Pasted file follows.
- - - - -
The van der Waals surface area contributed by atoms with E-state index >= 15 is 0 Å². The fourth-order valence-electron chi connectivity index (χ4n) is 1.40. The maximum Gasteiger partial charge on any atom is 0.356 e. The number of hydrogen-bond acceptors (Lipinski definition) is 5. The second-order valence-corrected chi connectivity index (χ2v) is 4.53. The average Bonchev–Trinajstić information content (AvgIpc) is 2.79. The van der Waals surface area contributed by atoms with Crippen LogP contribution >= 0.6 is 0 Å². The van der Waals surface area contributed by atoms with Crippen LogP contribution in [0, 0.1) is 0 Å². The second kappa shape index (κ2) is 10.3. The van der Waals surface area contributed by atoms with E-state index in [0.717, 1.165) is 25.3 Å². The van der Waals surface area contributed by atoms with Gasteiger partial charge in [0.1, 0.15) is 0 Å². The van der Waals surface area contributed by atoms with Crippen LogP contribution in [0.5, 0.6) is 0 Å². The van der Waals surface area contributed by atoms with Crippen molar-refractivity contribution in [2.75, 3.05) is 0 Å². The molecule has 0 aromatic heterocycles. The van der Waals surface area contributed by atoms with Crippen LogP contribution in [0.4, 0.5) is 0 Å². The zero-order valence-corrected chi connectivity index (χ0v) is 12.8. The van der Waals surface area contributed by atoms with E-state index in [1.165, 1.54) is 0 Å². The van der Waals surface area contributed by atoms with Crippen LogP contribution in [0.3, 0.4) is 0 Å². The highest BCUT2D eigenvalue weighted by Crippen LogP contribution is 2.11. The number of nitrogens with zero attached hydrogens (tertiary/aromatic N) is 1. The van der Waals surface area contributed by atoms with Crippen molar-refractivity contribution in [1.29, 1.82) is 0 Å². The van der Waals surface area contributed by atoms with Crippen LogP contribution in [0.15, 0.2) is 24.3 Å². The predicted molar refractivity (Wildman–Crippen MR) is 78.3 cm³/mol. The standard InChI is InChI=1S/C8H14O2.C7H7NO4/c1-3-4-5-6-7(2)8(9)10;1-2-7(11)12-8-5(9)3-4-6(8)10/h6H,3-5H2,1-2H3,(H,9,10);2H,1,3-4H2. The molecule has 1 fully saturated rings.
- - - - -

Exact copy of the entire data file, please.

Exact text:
The van der Waals surface area contributed by atoms with E-state index >= 15 is 0 Å². The fourth-order valence-electron chi connectivity index (χ4n) is 1.40. The maximum Gasteiger partial charge on any atom is 0.356 e. The number of hydrogen-bond acceptors (Lipinski definition) is 5. The second-order valence-corrected chi connectivity index (χ2v) is 4.53. The average Bonchev–Trinajstić information content (AvgIpc) is 2.79. The van der Waals surface area contributed by atoms with Crippen LogP contribution >= 0.6 is 0 Å². The van der Waals surface area contributed by atoms with Crippen LogP contribution in [0, 0.1) is 0 Å². The second kappa shape index (κ2) is 10.3. The van der Waals surface area contributed by atoms with E-state index in [0.717, 1.165) is 25.3 Å². The van der Waals surface area contributed by atoms with Gasteiger partial charge in [0.1, 0.15) is 0 Å². The van der Waals surface area contributed by atoms with Crippen LogP contribution in [0.5, 0.6) is 0 Å². The van der Waals surface area contributed by atoms with Crippen molar-refractivity contribution in [2.75, 3.05) is 0 Å². The molecule has 0 aromatic heterocycles. The van der Waals surface area contributed by atoms with Crippen LogP contribution in [0.4, 0.5) is 0 Å². The zero-order valence-corrected chi connectivity index (χ0v) is 12.8. The van der Waals surface area contributed by atoms with E-state index in [1.165, 1.54) is 0 Å². The van der Waals surface area contributed by atoms with Crippen LogP contribution in [0.3, 0.4) is 0 Å². The highest BCUT2D eigenvalue weighted by Crippen LogP contribution is 2.11. The number of nitrogens with zero attached hydrogens (tertiary/aromatic N) is 1. The van der Waals surface area contributed by atoms with Crippen molar-refractivity contribution in [1.29, 1.82) is 0 Å². The van der Waals surface area contributed by atoms with Crippen LogP contribution in [0.15, 0.2) is 24.3 Å². The predicted molar refractivity (Wildman–Crippen MR) is 78.3 cm³/mol. The standard InChI is InChI=1S/C8H14O2.C7H7NO4/c1-3-4-5-6-7(2)8(9)10;1-2-7(11)12-8-5(9)3-4-6(8)10/h6H,3-5H2,1-2H3,(H,9,10);2H,1,3-4H2. The molecule has 1 fully saturated rings.